Permanent URL to this publication: http://dx.doi.org/10.5167/uzh-43808
Tyndall, A J; Bannert, B; Vonk, M; et al,; Distler, O; Chizzolini, C (2010). Causes and risk factors for death in systemic sclerosis: a study from the EULAR Scleroderma Trials and Research (EUSTAR) database. Annals of the Rheumatic Diseases, 69(10):1809-1815.
OBJECTIVES: To determine the causes and predictors of mortality in systemic sclerosis (SSc).
METHODS: Patients with SSc (n=5860) fulfilling the American College of Rheumatology criteria and prospectively followed in the EULAR Scleroderma Trials and Research (EUSTAR) cohort were analysed. EUSTAR centres completed a structured questionnaire on cause of death and comorbidities. Kaplan-Meier and Cox proportional hazards models were used to analyse survival in SSc subgroups and to identify predictors of mortality.
RESULTS: Questionnaires were obtained on 234 of 284 fatalities. 55% of deaths were attributed directly to SSc and 41% to non-SSc causes; in 4% the cause of death was not assigned. Of the SSc-related deaths, 35% were attributed to pulmonary fibrosis, 26% to pulmonary arterial hypertension (PAH) and 26% to cardiac causes (mainly heart failure and arrhythmias). Among the non-SSc-related causes, infections (33%) and malignancies (31%) were followed by cardiovascular causes (29%). Of the non-SSc-related fatalities, 25% died of causes in which SSc-related complications may have participated (pneumonia, sepsis and gastrointestinal haemorrhage). Independent risk factors for mortality and their HR were: proteinuria (HR 3.34), the presence of PAH based on echocardiography (HR 2.02), pulmonary restriction (forced vital capacity below 80% of normal, HR 1.64), dyspnoea above New York Heart Association class II (HR 1.61), diffusing capacity of the lung (HR 1.20 per 10% decrease), patient age at onset of Raynaud's phenomenon (HR 1.30 per 10 years) and the modified Rodnan skin score (HR 1.20 per 10 score points).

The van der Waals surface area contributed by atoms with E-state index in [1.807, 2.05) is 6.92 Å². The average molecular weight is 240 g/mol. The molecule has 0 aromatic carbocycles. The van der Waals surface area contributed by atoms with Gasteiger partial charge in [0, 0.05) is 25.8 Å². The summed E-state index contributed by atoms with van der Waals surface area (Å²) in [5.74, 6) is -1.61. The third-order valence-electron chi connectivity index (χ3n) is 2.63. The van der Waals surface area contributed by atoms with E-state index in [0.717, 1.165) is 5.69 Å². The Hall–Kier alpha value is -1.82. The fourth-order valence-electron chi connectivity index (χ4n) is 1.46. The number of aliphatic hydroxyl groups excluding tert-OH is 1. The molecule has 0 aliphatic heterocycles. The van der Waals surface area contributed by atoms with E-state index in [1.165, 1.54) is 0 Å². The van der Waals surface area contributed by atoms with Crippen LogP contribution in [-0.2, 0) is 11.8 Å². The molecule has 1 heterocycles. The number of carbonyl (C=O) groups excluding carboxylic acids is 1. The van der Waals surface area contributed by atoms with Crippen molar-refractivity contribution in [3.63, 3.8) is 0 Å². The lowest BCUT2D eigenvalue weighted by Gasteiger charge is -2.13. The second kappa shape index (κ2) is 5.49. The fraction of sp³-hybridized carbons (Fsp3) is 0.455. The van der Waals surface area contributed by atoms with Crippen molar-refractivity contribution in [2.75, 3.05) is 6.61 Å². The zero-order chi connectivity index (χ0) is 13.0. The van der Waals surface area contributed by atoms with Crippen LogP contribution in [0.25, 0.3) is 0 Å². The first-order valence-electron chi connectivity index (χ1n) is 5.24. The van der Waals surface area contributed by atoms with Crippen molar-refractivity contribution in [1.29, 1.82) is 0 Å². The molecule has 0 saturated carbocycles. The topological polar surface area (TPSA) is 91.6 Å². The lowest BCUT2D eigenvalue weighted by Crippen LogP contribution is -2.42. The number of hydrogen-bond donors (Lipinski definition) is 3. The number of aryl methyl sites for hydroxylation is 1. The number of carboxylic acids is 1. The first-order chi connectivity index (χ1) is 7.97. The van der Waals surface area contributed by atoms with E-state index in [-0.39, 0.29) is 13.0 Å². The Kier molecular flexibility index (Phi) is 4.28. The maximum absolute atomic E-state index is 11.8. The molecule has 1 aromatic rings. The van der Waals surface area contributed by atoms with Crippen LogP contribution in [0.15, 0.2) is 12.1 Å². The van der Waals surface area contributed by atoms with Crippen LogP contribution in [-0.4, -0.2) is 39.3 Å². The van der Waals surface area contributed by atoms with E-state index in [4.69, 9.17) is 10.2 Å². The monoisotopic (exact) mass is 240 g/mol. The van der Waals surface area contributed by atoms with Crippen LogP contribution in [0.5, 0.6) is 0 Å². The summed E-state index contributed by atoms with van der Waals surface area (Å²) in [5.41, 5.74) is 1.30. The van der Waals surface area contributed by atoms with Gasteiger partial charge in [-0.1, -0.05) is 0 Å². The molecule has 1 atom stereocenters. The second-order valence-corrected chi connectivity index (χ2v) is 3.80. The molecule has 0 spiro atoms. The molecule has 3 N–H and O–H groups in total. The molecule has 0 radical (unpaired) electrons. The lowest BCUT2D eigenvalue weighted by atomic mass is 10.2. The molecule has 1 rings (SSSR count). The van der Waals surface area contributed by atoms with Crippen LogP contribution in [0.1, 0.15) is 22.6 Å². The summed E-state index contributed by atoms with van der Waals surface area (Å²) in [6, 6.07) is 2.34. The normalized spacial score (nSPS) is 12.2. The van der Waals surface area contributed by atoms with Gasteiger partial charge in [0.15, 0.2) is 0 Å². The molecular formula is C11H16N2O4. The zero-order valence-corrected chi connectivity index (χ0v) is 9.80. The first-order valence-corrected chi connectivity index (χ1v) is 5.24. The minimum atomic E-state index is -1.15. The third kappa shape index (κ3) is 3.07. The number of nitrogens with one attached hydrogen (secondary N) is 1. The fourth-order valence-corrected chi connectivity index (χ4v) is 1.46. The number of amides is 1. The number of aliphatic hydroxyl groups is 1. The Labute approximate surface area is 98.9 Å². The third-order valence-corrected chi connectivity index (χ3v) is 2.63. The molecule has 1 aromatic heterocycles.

CONCLUSION: Disease-related causes, in particular pulmonary fibrosis, PAH and cardiac causes, accounted for the majority of deaths in SSc.
|Item Type:||Journal Article, refereed, original work|
|Communities & Collections:||04 Faculty of Medicine > University Hospital Zurich > Rheumatology Clinic and Institute of Physical Medicine|
|DDC:||610 Medicine & health|
|Deposited On:||31 Jan 2011 09:59|
|Last Modified:||18 Jul 2014 01:42|
|Publisher:||BMJ Publishing Group|
|Free access at:||Publisher DOI. An embargo period may apply.|
|Citations:||Web of Science®. Times Cited: 115|
Scopus®. Citation Count: 125
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